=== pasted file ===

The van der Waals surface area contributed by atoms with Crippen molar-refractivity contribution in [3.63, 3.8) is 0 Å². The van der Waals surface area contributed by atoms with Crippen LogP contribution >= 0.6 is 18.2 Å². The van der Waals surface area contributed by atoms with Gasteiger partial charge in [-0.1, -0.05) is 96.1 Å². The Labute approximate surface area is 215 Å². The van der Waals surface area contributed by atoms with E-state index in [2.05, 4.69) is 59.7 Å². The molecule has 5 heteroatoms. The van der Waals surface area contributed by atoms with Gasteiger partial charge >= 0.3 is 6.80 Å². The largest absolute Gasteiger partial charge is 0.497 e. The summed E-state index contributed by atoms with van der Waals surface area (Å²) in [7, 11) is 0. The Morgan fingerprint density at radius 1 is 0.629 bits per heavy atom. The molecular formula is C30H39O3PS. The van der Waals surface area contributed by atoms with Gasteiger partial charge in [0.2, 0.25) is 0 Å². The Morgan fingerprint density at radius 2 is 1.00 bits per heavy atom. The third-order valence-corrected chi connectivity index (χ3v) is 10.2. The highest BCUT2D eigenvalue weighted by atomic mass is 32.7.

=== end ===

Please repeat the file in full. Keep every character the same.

The van der Waals surface area contributed by atoms with Crippen molar-refractivity contribution in [3.63, 3.8) is 0 Å². The van der Waals surface area contributed by atoms with Crippen LogP contribution >= 0.6 is 18.2 Å². The van der Waals surface area contributed by atoms with Gasteiger partial charge in [-0.1, -0.05) is 96.1 Å². The Labute approximate surface area is 215 Å². The van der Waals surface area contributed by atoms with E-state index in [2.05, 4.69) is 59.7 Å². The molecule has 5 heteroatoms. The van der Waals surface area contributed by atoms with Gasteiger partial charge >= 0.3 is 6.80 Å². The largest absolute Gasteiger partial charge is 0.497 e. The summed E-state index contributed by atoms with van der Waals surface area (Å²) in [7, 11) is 0. The Morgan fingerprint density at radius 1 is 0.629 bits per heavy atom. The molecular formula is C30H39O3PS. The van der Waals surface area contributed by atoms with Gasteiger partial charge in [0.2, 0.25) is 0 Å². The Morgan fingerprint density at radius 2 is 1.00 bits per heavy atom. The third-order valence-corrected chi connectivity index (χ3v) is 10.2. The highest BCUT2D eigenvalue weighted by atomic mass is 32.7.